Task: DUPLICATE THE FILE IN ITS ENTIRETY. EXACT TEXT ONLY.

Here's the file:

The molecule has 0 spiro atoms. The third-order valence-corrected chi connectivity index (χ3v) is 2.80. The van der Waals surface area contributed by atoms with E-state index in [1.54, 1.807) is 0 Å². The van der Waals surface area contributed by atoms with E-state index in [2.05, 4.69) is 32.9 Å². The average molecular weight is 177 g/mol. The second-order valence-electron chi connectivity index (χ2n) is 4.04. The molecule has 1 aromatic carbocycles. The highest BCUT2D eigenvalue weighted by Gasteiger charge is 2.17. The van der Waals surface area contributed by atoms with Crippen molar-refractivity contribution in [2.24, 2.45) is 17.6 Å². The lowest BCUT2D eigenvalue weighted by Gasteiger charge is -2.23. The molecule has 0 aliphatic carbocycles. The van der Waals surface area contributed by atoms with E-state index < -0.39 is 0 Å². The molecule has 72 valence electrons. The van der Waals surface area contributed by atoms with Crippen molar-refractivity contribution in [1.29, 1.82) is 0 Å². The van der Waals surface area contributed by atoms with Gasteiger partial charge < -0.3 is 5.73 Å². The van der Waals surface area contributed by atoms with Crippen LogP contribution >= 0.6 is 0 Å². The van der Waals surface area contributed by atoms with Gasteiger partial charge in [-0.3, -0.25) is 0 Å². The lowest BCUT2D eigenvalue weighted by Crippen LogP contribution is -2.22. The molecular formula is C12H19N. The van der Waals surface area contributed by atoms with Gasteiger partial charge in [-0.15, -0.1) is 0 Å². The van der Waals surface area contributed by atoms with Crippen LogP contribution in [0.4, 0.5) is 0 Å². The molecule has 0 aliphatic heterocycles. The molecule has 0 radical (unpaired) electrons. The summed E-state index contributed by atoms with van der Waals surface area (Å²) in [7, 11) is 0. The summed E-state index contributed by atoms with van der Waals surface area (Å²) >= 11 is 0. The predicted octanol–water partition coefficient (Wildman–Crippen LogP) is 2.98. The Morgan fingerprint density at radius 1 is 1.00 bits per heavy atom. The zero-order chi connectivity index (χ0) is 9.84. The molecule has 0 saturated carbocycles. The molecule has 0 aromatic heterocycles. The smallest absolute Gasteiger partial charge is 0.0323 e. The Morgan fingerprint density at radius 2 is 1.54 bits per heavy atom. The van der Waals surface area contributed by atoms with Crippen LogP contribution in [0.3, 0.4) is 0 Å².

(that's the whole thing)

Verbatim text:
The molecule has 0 spiro atoms. The third-order valence-corrected chi connectivity index (χ3v) is 2.80. The van der Waals surface area contributed by atoms with E-state index in [1.54, 1.807) is 0 Å². The van der Waals surface area contributed by atoms with E-state index in [2.05, 4.69) is 32.9 Å². The average molecular weight is 177 g/mol. The second-order valence-electron chi connectivity index (χ2n) is 4.04. The molecule has 1 aromatic carbocycles. The highest BCUT2D eigenvalue weighted by Gasteiger charge is 2.17. The van der Waals surface area contributed by atoms with Crippen molar-refractivity contribution in [2.24, 2.45) is 17.6 Å². The lowest BCUT2D eigenvalue weighted by Gasteiger charge is -2.23. The molecule has 0 aliphatic carbocycles. The van der Waals surface area contributed by atoms with E-state index < -0.39 is 0 Å². The molecule has 72 valence electrons. The van der Waals surface area contributed by atoms with Crippen molar-refractivity contribution in [1.29, 1.82) is 0 Å². The van der Waals surface area contributed by atoms with Gasteiger partial charge < -0.3 is 5.73 Å². The van der Waals surface area contributed by atoms with Crippen LogP contribution >= 0.6 is 0 Å². The van der Waals surface area contributed by atoms with Gasteiger partial charge in [-0.3, -0.25) is 0 Å². The lowest BCUT2D eigenvalue weighted by Crippen LogP contribution is -2.22. The molecular formula is C12H19N. The van der Waals surface area contributed by atoms with Gasteiger partial charge in [-0.15, -0.1) is 0 Å². The van der Waals surface area contributed by atoms with Crippen LogP contribution in [0.4, 0.5) is 0 Å². The molecule has 0 aliphatic heterocycles. The molecule has 0 radical (unpaired) electrons. The summed E-state index contributed by atoms with van der Waals surface area (Å²) in [7, 11) is 0. The summed E-state index contributed by atoms with van der Waals surface area (Å²) >= 11 is 0. The predicted octanol–water partition coefficient (Wildman–Crippen LogP) is 2.98. The Morgan fingerprint density at radius 1 is 1.00 bits per heavy atom. The zero-order chi connectivity index (χ0) is 9.84. The molecule has 0 saturated carbocycles. The molecule has 0 aromatic heterocycles. The smallest absolute Gasteiger partial charge is 0.0323 e. The Morgan fingerprint density at radius 2 is 1.54 bits per heavy atom. The van der Waals surface area contributed by atoms with Crippen LogP contribution in [0.3, 0.4) is 0 Å².